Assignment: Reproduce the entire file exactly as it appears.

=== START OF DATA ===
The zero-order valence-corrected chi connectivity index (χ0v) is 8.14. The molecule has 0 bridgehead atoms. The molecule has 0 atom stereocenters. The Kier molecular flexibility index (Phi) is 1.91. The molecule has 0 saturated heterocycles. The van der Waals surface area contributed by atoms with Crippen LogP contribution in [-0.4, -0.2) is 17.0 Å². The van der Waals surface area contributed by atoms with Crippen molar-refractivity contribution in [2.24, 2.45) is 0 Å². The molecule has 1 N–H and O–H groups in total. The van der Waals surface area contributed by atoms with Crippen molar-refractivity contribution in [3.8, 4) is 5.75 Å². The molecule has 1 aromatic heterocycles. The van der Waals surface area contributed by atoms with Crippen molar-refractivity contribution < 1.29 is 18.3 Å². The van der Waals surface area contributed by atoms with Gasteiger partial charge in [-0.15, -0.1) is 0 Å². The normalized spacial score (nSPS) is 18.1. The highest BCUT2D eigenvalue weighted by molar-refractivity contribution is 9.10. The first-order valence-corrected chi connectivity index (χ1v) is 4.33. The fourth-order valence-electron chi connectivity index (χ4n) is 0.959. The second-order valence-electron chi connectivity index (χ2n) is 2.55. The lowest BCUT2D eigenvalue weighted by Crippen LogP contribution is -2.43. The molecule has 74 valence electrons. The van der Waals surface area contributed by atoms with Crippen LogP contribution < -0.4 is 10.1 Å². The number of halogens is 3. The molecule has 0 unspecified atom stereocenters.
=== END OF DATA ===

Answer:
The zero-order valence-corrected chi connectivity index (χ0v) is 8.14. The molecule has 0 bridgehead atoms. The molecule has 0 atom stereocenters. The Kier molecular flexibility index (Phi) is 1.91. The molecule has 0 saturated heterocycles. The van der Waals surface area contributed by atoms with Crippen LogP contribution in [-0.4, -0.2) is 17.0 Å². The van der Waals surface area contributed by atoms with Crippen molar-refractivity contribution in [2.24, 2.45) is 0 Å². The molecule has 1 N–H and O–H groups in total. The van der Waals surface area contributed by atoms with Crippen molar-refractivity contribution in [3.8, 4) is 5.75 Å². The molecule has 1 aromatic heterocycles. The van der Waals surface area contributed by atoms with Crippen molar-refractivity contribution < 1.29 is 18.3 Å². The van der Waals surface area contributed by atoms with Gasteiger partial charge in [-0.15, -0.1) is 0 Å². The normalized spacial score (nSPS) is 18.1. The highest BCUT2D eigenvalue weighted by molar-refractivity contribution is 9.10. The first-order valence-corrected chi connectivity index (χ1v) is 4.33. The fourth-order valence-electron chi connectivity index (χ4n) is 0.959. The second-order valence-electron chi connectivity index (χ2n) is 2.55. The lowest BCUT2D eigenvalue weighted by Crippen LogP contribution is -2.43. The molecule has 74 valence electrons. The van der Waals surface area contributed by atoms with Crippen LogP contribution < -0.4 is 10.1 Å². The number of halogens is 3. The molecule has 0 unspecified atom stereocenters.